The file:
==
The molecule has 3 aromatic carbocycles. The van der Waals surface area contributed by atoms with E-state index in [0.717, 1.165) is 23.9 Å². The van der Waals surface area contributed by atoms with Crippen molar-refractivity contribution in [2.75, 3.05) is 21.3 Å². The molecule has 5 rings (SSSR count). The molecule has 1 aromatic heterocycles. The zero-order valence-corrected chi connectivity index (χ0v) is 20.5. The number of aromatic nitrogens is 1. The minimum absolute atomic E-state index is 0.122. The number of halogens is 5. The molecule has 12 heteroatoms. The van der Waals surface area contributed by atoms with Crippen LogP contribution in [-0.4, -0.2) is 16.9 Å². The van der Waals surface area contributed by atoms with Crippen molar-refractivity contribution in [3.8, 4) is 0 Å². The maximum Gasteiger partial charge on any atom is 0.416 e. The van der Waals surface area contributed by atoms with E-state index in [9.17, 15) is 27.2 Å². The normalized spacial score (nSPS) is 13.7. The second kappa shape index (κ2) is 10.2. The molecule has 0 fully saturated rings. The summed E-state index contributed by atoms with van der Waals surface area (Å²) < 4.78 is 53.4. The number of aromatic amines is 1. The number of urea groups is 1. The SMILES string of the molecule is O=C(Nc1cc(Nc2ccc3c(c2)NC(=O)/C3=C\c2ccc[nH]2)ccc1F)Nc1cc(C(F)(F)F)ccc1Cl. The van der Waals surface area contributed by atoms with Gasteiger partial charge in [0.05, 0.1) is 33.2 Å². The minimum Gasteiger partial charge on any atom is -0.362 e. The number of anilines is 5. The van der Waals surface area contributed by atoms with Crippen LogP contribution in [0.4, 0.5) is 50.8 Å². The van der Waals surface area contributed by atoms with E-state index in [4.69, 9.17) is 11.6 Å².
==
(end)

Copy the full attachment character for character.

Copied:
The molecule has 3 aromatic carbocycles. The van der Waals surface area contributed by atoms with E-state index in [0.717, 1.165) is 23.9 Å². The van der Waals surface area contributed by atoms with Crippen molar-refractivity contribution in [2.75, 3.05) is 21.3 Å². The molecule has 5 rings (SSSR count). The molecule has 1 aromatic heterocycles. The zero-order valence-corrected chi connectivity index (χ0v) is 20.5. The number of aromatic nitrogens is 1. The minimum absolute atomic E-state index is 0.122. The number of halogens is 5. The molecule has 12 heteroatoms. The van der Waals surface area contributed by atoms with Crippen LogP contribution in [-0.4, -0.2) is 16.9 Å². The van der Waals surface area contributed by atoms with Crippen molar-refractivity contribution in [3.8, 4) is 0 Å². The maximum Gasteiger partial charge on any atom is 0.416 e. The van der Waals surface area contributed by atoms with E-state index in [9.17, 15) is 27.2 Å². The normalized spacial score (nSPS) is 13.7. The second kappa shape index (κ2) is 10.2. The molecule has 0 fully saturated rings. The summed E-state index contributed by atoms with van der Waals surface area (Å²) < 4.78 is 53.4. The number of aromatic amines is 1. The number of urea groups is 1. The SMILES string of the molecule is O=C(Nc1cc(Nc2ccc3c(c2)NC(=O)/C3=C\c2ccc[nH]2)ccc1F)Nc1cc(C(F)(F)F)ccc1Cl. The van der Waals surface area contributed by atoms with Gasteiger partial charge in [0.05, 0.1) is 33.2 Å². The minimum Gasteiger partial charge on any atom is -0.362 e. The number of anilines is 5. The van der Waals surface area contributed by atoms with Crippen LogP contribution in [0.4, 0.5) is 50.8 Å². The van der Waals surface area contributed by atoms with E-state index in [4.69, 9.17) is 11.6 Å².